Dan is enthusiastic, but he's also short on money. You realize that such a financial constraint will limit what's possible, but with Dan's help you can do something worthwhile. Below is the research plan you sketch out:
|Identifying Data Types, Timing and Budget, Data Collection Methods, Analysis, and Interpretation
|Types of data needed
||1) Demographics and attitudes of current Bookends customers; 2) current customers' spending patterns; 3) metro area demographics (to determine types of people who aren't coming to the store)
|Timing & budget
||Complete project within 1 month; no out-of-pocket spending
|Data collection methods
||1) Current customer survey using free online survey tool, 2) store sales data mapped to customer survey results, 3) free U.S. census data on metro-area demographics, 4) 8–10 intercept ("man on the street") interviews with non-customers
||Use Excel or Google Sheets to tabulate data; Marina (statistician cousin) to assist in identifying data patterns that could become market segments
|Interpretation and reporting
||You and Dan will work together to comb through the data and see what insights it produces. You'll use PowerPoint to create a report that lays out significant results, key findings, and recommendations.
Step 3: Conduct the Research
Conducting research can be a fun and exciting part of the marketing research process. After struggling with the gaps in your knowledge of market dynamics—which led you to embark on a marketing research project in the first place—now things are about to change. Conducting research begins to generate information that helps answer your urgent marketing questions.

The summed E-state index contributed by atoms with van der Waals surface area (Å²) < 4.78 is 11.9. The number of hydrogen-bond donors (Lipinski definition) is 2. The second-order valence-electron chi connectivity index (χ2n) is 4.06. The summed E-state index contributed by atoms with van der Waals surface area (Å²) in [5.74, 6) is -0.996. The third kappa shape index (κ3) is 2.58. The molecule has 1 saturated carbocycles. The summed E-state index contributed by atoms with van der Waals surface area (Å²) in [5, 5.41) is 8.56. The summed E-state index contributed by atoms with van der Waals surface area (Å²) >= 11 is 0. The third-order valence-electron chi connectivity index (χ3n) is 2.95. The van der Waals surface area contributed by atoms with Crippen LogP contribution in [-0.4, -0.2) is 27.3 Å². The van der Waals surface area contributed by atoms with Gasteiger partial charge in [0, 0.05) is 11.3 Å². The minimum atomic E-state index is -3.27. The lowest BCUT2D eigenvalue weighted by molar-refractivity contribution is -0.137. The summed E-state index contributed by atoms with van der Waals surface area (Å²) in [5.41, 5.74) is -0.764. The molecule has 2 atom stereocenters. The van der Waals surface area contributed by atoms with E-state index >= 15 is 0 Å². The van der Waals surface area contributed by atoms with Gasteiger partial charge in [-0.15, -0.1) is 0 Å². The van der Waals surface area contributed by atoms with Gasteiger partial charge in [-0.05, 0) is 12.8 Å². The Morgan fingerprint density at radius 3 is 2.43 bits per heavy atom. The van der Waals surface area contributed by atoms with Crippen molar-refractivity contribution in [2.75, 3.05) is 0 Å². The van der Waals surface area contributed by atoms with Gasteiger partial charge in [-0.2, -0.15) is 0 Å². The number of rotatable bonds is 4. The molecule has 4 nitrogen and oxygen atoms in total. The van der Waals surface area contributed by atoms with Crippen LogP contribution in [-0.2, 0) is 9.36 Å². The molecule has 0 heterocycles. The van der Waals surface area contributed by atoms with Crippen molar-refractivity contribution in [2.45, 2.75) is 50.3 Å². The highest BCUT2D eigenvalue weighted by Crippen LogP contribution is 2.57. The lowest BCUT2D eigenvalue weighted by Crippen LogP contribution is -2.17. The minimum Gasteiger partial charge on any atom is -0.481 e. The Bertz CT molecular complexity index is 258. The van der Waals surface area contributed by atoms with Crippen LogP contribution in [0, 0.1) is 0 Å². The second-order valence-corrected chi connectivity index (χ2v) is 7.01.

Typically data collection begins by reviewing any existing research and data that provide some information or insight about the problem. As a rule, this is secondary research. Prior research projects, internal data analyses, industry reports, customer-satisfaction survey results, and other information sources may be worthwhile to review. Even though these resources may not answer your research questions fully, they may further illuminate the problem you are trying to solve. Secondary research and data sources are nearly always cheaper than capturing new information on your own. Your marketing research project should benefit from prior work wherever possible.
After getting everything you can from secondary research, it's time to shift attention to primary research, if this is part of your research plan. Primary research involves asking questions and then listening to and/or observing the behavior of the target audience you are studying. In order to generate reliable, accurate results, it is important to use proper scientific methods for primary research data collection and analysis. This includes identifying the right individuals and number of people to talk to, using carefully worded surveys or interview scripts, and capturing data accurately.
Without proper techniques, you may inadvertently get bad data or discover bias in the responses that distorts the results and points you in the wrong direction. The module on Marketing Research Techniques discusses these issues in further detail, since the procedures for getting reliable data vary by research method.
Applied Example: Getting the Data on Bookends
Dan is on board with the research plan, and he's excited to dig into the project. You start with secondary data, getting a dump of Dan's sales data from the past two years, along with related information: customer name, zip code, frequency of purchase, gender, date of purchase, and discounts/promotions (if any).
You visit the U.S. Census Bureau Web site to download demographic data about your metro area. The data show all zip codes in the area, along with population size, gender breakdown, age ranges, income, and education levels.